Is that all there is to it?
Practicing TDD is slightly more difficult than explaining it, and takes a bit of deliberate practice. It’s simple, but not easy. We suspect some developers get put off by this when trying out TDD: it takes some practice to become sufficiently fluent at it, so if you are new to it and try it only for a short time, it may be hard to judge its value.
TDD is not a recipe for success, it’s not a step-by-step method you can blindly follow that results in guaranteed high quality software. It is a way of working that helps us to make better design decisions; it provides a structure that enables us to take small steps, to continuously take care of our code, even if part of us can’t wait to start the next story. This way we grow a suite of fast, meaningful automated tests.
It is our default way of writing good code, doing incremental design and growing a suite of fast tests, because we’ve found that we hugely benefit from it in getting to results quickly, while writing code that works. It is not the only useful practice, but we see it as the basis for quality work and the foundation for doing CI/CD (continuous integration, continuous delivery) properly. It is a key practice in promoting small software changes to production quickly and with confidence in a sustainable, repeatable way
In touch with our work
For us software developers, TDD helps being continuously in touch with our ‘material’, like an artist making a painting who gets immediate feedback from the brush and the canvas.
A story from Rob:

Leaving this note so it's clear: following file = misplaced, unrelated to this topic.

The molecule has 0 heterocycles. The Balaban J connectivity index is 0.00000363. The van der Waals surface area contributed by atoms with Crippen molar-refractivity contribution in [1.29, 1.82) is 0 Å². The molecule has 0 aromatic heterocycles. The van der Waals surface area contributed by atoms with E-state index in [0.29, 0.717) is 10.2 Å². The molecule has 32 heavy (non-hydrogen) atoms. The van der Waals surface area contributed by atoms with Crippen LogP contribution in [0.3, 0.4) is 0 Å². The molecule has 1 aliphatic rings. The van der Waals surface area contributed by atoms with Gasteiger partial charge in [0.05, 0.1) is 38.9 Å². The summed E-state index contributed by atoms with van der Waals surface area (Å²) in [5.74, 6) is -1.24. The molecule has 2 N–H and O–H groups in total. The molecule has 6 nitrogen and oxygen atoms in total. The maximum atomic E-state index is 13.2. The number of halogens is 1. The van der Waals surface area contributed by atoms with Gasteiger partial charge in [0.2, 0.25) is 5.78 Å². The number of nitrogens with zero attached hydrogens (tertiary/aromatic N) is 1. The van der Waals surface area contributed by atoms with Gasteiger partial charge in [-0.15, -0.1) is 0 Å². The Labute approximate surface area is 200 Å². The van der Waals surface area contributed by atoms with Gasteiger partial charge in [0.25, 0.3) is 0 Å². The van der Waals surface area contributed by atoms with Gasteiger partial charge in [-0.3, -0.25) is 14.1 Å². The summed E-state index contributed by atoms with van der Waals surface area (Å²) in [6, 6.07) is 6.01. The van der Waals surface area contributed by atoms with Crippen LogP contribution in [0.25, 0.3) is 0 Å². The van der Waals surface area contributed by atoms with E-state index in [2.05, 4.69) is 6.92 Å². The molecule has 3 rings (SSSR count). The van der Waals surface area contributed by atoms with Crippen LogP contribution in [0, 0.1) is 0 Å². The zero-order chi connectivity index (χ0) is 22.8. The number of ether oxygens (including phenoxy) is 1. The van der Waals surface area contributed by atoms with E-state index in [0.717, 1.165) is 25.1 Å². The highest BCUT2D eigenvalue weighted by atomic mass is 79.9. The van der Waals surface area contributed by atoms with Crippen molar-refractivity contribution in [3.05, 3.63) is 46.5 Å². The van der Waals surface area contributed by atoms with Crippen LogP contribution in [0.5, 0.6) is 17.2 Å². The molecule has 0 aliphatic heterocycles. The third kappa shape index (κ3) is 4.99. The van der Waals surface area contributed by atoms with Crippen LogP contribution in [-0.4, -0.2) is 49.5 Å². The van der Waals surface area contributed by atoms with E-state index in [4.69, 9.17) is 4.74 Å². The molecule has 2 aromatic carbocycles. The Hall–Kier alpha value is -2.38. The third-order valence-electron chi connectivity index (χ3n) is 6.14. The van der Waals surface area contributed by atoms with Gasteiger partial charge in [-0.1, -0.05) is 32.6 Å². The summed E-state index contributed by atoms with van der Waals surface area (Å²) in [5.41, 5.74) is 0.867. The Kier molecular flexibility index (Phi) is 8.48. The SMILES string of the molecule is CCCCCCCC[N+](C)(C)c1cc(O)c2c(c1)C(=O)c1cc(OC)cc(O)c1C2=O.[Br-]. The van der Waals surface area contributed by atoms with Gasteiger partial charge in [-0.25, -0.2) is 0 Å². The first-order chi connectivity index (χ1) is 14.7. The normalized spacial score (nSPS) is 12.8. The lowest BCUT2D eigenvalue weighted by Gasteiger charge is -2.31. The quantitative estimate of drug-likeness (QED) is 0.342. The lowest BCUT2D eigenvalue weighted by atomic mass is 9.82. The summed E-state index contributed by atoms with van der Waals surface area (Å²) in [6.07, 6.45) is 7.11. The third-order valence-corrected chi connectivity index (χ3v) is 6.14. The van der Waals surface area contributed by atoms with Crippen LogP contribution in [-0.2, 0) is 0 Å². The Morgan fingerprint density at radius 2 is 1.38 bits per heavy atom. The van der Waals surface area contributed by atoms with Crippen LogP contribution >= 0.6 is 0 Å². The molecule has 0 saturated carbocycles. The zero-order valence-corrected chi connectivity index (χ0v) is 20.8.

When helping my father doing carpentry, I was struggling to cut a plank in half with a saw. My father made it look so easy. His saw went through wood like a knife cutting through butter. His cuts where clean and straight. I was sweating to get the saw through. Half way through, I was getting fatigue in my arm and my cuts where ugly, uneven. It was frustrating.
I remember my father kept saying: "Just let the saw do the work and it helps if you go back and forth in a straight line." When cutting a plank, his words still resonate in my head.
"Let the saw do the work", really means "don't put too much pressure on the saw". It will make for cleaner cuts and will prevent fatigue in your arm. Similarly, "Going back and forth in a straight line" helps the saw cut easier though the wood, prevent fatigue, and makes for cleaner cuts as well. The things he said were not practices, but rather principles and heuristics that make the process smoother and the end result better.
Like cutting a plank, TDD is deceptively simple to explain but it is hard to do well.
Heuristics and guidelines
Over the years of training and mentoring people, we have collected a number of heuristics and guidelines that help us to write, and explain how to write, tests that are clean, maintainable, and helpful. We are going to share these through a series posts the next few weeks. Keep an eye on this blog!
I want to learn more!
Go to the source. Kent Beck’s book Test Driven Development, By Example from 2002 is a good source to learn more.
Another book we often recommend is Growing Object Oriented Software, Guided by Tests, by Steve Freeman and Nat Pryce (2008). This book applies TDD in a broader way, not just unit testing but also acceptance testing.
Jim Shore did a series of Lunch & Learn sessions on TDD last year, which is a series of 21 videos where he shows all aspects of TDD - also highly recommended! Jim’s The Art of Agile Development book is a great resource on agile principles & practices, including Test Driven Development; see also the pre-release chapter on TDD from the upcoming second edition of the book.
Lasse Koskela wrote about applying TDD in a Java context in Test Driven - Practical TDD and Acceptance TDD for Java Developers (2008)
GeePaw Hill has written a lot of thoughtful posts on TDD. See for instance his video on Five Underplayed Premises Of TDD
Emily Bache recently published an article on InfoQ, on How to Spread Technical Practices Like TDD in an Organization. She has also collected a number of katas - short coding exercises to practice TDD.
Read more about the Law of Raspberry Jam and other insights about consulting in Gerald’s Weinberg’s Secrets of Consulting
Updated 01-07-2021: added The Art of Agile Development & Test Driven to further reading